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Subject [05/15] activemq-artemis git commit: ARTEMIS-1912 big doc refactor
Date Sat, 09 Jun 2018 05:57:15 GMT
diff --git a/docs/user-manual/en/ b/docs/user-manual/en/
index 3a6a26a..0fe16f7 100644
--- a/docs/user-manual/en/
+++ b/docs/user-manual/en/
@@ -1,646 +1,69 @@
 # Protocols and Interoperability
-## Protocols
+Apache ActiveMQ Artemis has a powerful & flexible core which provides a foundation upon
which other protocols can be
+implemented. Each protocol implementation translates the ideas of its specific protocol onto
this core.
-ActiveMQ Artemis has a plugable protocol architecture.  Protocol plugins come in the form
of ActiveMQ Artemis protocol
-modules.  Each protocol module should be added to the brokers class path and are loaded by
the broker at boot time.
-ActiveMQ Artemis ships with 5 protocol modules out of the box.  The 5 modules offer support
for the following protocols:
+The broker ships with a client implementation which interacts directly with this core. It
uses what's called the ["core"
+API](, and it communicates over the network using the "core" protocol.
-* OpenWire
-* HornetQ
+## Supported Protocols & APIs
-In addition to the protocols above ActiveMQ Artemis also offers support for it's own highly
performant native protocol
- "Core".
+The broker has a pluggable protocol architecture.  Protocol plugins come in the form of protocol
modules.  Each protocol 
+module is included on the broker's class path and loaded by the broker at boot time. The
broker ships with 5 protocol 
+modules out of the box. The 5 modules offer support for the following protocols:
-## Configuring protocols
+- [AMQP](
+- [OpenWire](
+- [MQTT](
+- [STOMP](
+- HornetQ
+#### APIs and Other Interfaces
+Although JMS is a standardized API, it does not define a network protocol. The [ActiveMQ
Artemis JMS 2.0 client]( 
+is implemented on top of the core protocol. We also provide a [client-side JNDI implementation](
+The broker also ships with a [REST messaging interface]( (not to be confused with
the REST management API
+provided via our integration with Jolokia).
+## Configuring Acceptors
 In order to make use of a particular protocol, a transport must be configured with the desired
protocol enabled.  There
 is a whole section on configuring transports that can be found [here](
 The default configuration shipped with the ActiveMQ Artemis distribution comes with a number
of acceptors already
-defined, one for each of the above protocols plus a generic acceptor that supports all protocols.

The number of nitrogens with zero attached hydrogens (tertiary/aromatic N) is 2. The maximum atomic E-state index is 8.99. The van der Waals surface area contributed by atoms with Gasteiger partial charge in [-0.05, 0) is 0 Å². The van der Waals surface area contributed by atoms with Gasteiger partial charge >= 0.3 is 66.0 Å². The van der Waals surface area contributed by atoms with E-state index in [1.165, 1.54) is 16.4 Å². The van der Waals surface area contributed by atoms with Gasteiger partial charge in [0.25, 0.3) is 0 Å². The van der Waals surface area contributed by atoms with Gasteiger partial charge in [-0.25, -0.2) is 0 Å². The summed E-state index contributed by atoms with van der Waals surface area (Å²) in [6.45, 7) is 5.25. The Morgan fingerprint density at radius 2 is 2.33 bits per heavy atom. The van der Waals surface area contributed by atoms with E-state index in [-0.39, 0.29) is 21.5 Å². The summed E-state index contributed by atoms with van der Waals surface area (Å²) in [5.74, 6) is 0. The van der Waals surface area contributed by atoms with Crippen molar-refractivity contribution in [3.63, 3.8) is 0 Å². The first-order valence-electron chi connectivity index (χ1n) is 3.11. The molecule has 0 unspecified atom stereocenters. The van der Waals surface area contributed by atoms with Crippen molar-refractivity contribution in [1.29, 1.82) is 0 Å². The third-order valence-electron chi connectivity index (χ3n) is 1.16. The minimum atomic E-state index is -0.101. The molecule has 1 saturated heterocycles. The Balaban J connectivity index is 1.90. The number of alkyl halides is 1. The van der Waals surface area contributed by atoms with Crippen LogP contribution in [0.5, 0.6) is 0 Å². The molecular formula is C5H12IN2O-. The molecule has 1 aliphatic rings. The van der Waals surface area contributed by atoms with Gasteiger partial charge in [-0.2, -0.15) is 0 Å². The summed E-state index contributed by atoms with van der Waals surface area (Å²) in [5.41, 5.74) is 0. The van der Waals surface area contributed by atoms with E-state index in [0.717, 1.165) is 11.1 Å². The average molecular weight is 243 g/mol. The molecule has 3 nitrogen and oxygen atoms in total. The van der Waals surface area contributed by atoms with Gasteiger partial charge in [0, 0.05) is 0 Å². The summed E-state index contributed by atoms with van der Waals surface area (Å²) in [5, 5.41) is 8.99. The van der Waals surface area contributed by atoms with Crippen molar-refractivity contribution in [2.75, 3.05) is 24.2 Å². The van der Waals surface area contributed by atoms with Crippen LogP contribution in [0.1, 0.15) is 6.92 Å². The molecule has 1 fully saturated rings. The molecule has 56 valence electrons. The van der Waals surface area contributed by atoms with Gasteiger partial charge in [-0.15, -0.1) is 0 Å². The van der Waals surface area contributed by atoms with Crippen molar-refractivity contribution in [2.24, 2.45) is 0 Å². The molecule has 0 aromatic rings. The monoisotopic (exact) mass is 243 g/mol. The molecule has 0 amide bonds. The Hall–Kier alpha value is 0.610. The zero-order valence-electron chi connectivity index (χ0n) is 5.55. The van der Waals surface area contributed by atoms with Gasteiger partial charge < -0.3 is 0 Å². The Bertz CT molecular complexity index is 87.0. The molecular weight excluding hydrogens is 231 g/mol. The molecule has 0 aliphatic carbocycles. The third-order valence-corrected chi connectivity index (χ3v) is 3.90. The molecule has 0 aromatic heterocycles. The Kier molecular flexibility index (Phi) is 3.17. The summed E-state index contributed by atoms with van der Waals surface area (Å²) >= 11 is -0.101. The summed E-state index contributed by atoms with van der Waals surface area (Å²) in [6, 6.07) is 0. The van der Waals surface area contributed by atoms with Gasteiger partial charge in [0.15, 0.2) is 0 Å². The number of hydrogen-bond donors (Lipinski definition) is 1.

To enable a
-protocol on a particular acceptor simply add a url parameter "protocol=AMQP,STOMP" to the
acceptor url.  Where the value
-of the parameter is a comma separated list of protocol names.  If the protocol parameter
is omitted from the url all
-protocols are enabled.
+defined, one for each of the above protocols plus a generic acceptor that supports all protocols.
 To enable 
+protocols on a particular acceptor simply add the `protocols` url parameter to the acceptor
url where the value is one
+or more protocols (separated by commas). If the `protocols` parameter is omitted from the
url **all** protocols are 
+- The following example enables only MQTT on port 1883
-<!-- The following example enables only MQTT on port 1883 -->
-<!-- The following example enables MQTT and AMQP on port 61617 -->
+- The following example enables MQTT and AMQP on port 1883
-   <acceptor>tcp://localhost:1883?protocols=MQTT,AMQP</acceptor>
+   <acceptor>tcp://localhost:5672?protocols=MQTT,AMQP</acceptor>
-<!-- The following example enables all protocols on 61616 -->
+- The following example enables **all** protocols on `61616`:
-## AMQP
-Apache ActiveMQ Artemis supports the [AMQP
-specification. To enable AMQP you must configure a Netty Acceptor to
-receive AMQP clients, like so:
-<acceptor name="amqp-acceptor">tcp://localhost:5672?protocols=AMQP</acceptor>
-Apache ActiveMQ Artemis will then accept AMQP 1.0 clients on port 5672 which is the
-default AMQP port.
-There are 2 AMQP examples available see proton-j and proton-ruby which
-use the qpid Java and Ruby clients respectively.
-### AMQP and security
-The Apache ActiveMQ Artemis Server accepts AMQP SASL Authentication and will use this
-to map onto the underlying session created for the connection so you can
-use the normal Apache ActiveMQ Artemis security configuration.
-### AMQP Links
-An AMQP Link is a uni directional transport for messages between a
-source and a target, i.e. a client and the Apache ActiveMQ Artemis Broker. A link will
-have an endpoint of which there are 2 kinds, a Sender and A Receiver. At
-the Broker a Sender will have its messages converted into an Apache ActiveMQ Artemis
-Message and forwarded to its destination or target. A Receiver will map
-onto an Apache ActiveMQ Artemis Server Consumer and convert Apache ActiveMQ Artemis messages